Cargo transport

The Port of Antwerp has an excellent infrastructure to handle all types of transports and goods. Antwerp is the most central port in Europe, making the transport of goods to consumers easier, more sustainable and more efficient.

Strategic location

Antwerp is surrounded by an extensive network of international motorways with direct connections to industrial centres in Flanders, Wallonia, the Netherlands, Germany, France and many other destinations in Europe. Road transport therefore plays a crucial role in the connection between the Port of Antwerp and its hinterland.  


The Port of Antwerp is on the junction of the three principal rail corridors in Europe.


In addition, the port, thanks to its location in the middle of the Scheldt-Maas-Rhine-delta, is directly connected to the pan-European barge transport network.






60% of European consumption centres is therefore within an 800 km radius of the Port of Antwerp.



The central location in the heart of consuming and producing Europe makes Antwerp a cost-efficient choice to transport goods to end customers.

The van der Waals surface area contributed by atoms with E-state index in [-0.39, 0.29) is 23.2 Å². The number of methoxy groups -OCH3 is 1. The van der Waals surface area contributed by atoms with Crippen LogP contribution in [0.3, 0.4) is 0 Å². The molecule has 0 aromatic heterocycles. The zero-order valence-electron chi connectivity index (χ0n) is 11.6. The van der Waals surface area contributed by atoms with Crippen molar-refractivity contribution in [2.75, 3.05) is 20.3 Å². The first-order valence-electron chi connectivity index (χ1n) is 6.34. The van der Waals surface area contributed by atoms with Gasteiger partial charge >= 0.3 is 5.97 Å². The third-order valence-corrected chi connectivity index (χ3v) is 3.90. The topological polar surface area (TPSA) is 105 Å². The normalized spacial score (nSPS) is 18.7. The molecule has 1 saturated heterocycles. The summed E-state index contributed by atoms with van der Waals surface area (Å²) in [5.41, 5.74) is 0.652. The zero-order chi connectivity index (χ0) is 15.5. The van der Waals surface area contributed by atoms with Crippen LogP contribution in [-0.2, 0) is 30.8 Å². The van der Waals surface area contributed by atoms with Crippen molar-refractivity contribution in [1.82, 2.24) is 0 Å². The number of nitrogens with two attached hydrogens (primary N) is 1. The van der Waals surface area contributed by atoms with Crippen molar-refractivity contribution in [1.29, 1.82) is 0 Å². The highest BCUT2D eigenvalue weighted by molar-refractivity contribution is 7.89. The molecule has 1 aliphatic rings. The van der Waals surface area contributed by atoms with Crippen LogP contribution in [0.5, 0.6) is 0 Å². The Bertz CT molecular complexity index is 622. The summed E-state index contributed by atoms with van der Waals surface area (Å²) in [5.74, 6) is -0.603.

Towards more efficient freight transport

Thousands of lorries come and go every day in the port area to guarantee the efficient and swift transport between terminals, warehouses and industrial companies. To avoid increasing congestion on the road, the Antwerp Port Authority is proactively working on a more efficient organisation of freight transport to, from and in the port. On the one hand by optimising road transport, on the other hand by stimulating rail and barge transport. 


An efficient cargo transfer and short waiting periods at terminals are important for the supply chains of the importers and exporters of goods.


Breakdown modal split 2018 for intermodal freight transport:

  • Road transport   55%
  • Barge transport  38%
  • Rail transport       7%

Modal shift within modes of transport

Antwerp Port Authority invests proactively in a modal shift in favour of rail and barge by 2030.





In other words, road transport is responsible for more than half of all freight traffic from and to the port in 2018. By 2030 this share has to drop to 43% in favour of barge and rail transport. Our modal shift ambition is to evolve in 2030 to an increase in barge and rail transport.



Types of goods

Each product requires its own method of transport, or you could say its own packaging.

Essentially, five types of cargo can be distinguished: container cargo, liquid bulk, dry bulk, break bulk and roro.


More about types of goods handled in the Port of Antwerp